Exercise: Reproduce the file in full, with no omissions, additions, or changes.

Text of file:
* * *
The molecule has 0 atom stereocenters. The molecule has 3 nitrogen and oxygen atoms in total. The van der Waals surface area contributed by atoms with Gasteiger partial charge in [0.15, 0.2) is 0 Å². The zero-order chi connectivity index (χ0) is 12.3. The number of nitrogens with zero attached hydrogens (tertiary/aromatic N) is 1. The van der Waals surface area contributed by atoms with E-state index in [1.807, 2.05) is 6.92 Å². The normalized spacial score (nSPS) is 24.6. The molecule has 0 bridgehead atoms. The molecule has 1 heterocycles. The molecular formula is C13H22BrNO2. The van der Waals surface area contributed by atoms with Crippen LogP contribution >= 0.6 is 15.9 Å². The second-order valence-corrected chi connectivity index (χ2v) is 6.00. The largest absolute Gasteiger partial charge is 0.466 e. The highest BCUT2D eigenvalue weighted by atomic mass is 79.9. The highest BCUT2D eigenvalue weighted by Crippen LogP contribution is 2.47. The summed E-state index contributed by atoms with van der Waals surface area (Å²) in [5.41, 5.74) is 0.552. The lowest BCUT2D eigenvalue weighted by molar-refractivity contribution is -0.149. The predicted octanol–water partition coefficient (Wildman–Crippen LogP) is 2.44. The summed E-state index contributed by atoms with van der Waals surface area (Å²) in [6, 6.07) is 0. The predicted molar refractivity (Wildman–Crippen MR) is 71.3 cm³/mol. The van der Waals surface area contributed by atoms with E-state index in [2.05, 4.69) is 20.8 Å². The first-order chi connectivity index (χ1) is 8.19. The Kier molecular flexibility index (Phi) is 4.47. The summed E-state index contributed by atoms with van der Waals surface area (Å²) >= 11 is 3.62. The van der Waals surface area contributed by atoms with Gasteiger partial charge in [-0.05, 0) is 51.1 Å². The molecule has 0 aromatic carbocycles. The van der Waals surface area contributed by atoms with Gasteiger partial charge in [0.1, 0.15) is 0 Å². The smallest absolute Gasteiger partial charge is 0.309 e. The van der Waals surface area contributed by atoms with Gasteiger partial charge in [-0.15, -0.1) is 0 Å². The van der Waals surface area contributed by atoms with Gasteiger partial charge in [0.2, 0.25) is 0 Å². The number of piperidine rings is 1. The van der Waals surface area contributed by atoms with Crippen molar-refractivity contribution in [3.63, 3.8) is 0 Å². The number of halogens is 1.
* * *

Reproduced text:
The molecule has 0 atom stereocenters. The molecule has 3 nitrogen and oxygen atoms in total. The van der Waals surface area contributed by atoms with Gasteiger partial charge in [0.15, 0.2) is 0 Å². The zero-order chi connectivity index (χ0) is 12.3. The number of nitrogens with zero attached hydrogens (tertiary/aromatic N) is 1. The van der Waals surface area contributed by atoms with E-state index in [1.807, 2.05) is 6.92 Å². The normalized spacial score (nSPS) is 24.6. The molecule has 0 bridgehead atoms. The molecule has 1 heterocycles. The molecular formula is C13H22BrNO2. The van der Waals surface area contributed by atoms with Crippen LogP contribution >= 0.6 is 15.9 Å². The second-order valence-corrected chi connectivity index (χ2v) is 6.00. The largest absolute Gasteiger partial charge is 0.466 e. The highest BCUT2D eigenvalue weighted by atomic mass is 79.9. The highest BCUT2D eigenvalue weighted by Crippen LogP contribution is 2.47. The summed E-state index contributed by atoms with van der Waals surface area (Å²) in [5.41, 5.74) is 0.552. The lowest BCUT2D eigenvalue weighted by molar-refractivity contribution is -0.149. The predicted octanol–water partition coefficient (Wildman–Crippen LogP) is 2.44. The summed E-state index contributed by atoms with van der Waals surface area (Å²) in [6, 6.07) is 0. The predicted molar refractivity (Wildman–Crippen MR) is 71.3 cm³/mol. The van der Waals surface area contributed by atoms with E-state index in [2.05, 4.69) is 20.8 Å². The first-order chi connectivity index (χ1) is 8.19. The Kier molecular flexibility index (Phi) is 4.47. The summed E-state index contributed by atoms with van der Waals surface area (Å²) >= 11 is 3.62. The van der Waals surface area contributed by atoms with Gasteiger partial charge in [-0.05, 0) is 51.1 Å². The molecule has 0 aromatic carbocycles. The van der Waals surface area contributed by atoms with Gasteiger partial charge in [0.1, 0.15) is 0 Å². The smallest absolute Gasteiger partial charge is 0.309 e. The van der Waals surface area contributed by atoms with Gasteiger partial charge in [-0.15, -0.1) is 0 Å². The van der Waals surface area contributed by atoms with Gasteiger partial charge in [0.2, 0.25) is 0 Å². The number of piperidine rings is 1. The van der Waals surface area contributed by atoms with Crippen molar-refractivity contribution in [3.63, 3.8) is 0 Å². The number of halogens is 1.